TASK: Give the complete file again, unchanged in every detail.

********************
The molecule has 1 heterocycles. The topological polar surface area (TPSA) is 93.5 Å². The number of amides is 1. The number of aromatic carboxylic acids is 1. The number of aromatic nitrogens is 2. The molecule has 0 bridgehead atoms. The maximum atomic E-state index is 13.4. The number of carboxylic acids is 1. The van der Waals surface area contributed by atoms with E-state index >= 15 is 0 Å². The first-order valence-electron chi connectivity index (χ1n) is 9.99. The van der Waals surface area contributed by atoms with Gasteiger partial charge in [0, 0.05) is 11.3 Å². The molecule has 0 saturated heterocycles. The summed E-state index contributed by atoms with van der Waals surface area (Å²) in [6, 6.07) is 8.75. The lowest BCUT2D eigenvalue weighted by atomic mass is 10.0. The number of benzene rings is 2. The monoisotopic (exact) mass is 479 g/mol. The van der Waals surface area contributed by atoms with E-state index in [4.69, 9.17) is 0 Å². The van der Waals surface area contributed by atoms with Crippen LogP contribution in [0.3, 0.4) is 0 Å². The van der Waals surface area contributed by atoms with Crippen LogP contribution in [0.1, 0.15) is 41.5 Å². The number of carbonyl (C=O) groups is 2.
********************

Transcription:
The molecule has 1 heterocycles. The topological polar surface area (TPSA) is 93.5 Å². The number of amides is 1. The number of aromatic carboxylic acids is 1. The number of aromatic nitrogens is 2. The molecule has 0 bridgehead atoms. The maximum atomic E-state index is 13.4. The number of carboxylic acids is 1. The van der Waals surface area contributed by atoms with E-state index >= 15 is 0 Å². The first-order valence-electron chi connectivity index (χ1n) is 9.99. The van der Waals surface area contributed by atoms with Gasteiger partial charge in [0, 0.05) is 11.3 Å². The molecule has 0 saturated heterocycles. The summed E-state index contributed by atoms with van der Waals surface area (Å²) in [6, 6.07) is 8.75. The lowest BCUT2D eigenvalue weighted by atomic mass is 10.0. The number of benzene rings is 2. The monoisotopic (exact) mass is 479 g/mol. The van der Waals surface area contributed by atoms with E-state index in [4.69, 9.17) is 0 Å². The van der Waals surface area contributed by atoms with Crippen LogP contribution in [0.3, 0.4) is 0 Å². The van der Waals surface area contributed by atoms with Crippen LogP contribution in [0.1, 0.15) is 41.5 Å². The number of carbonyl (C=O) groups is 2.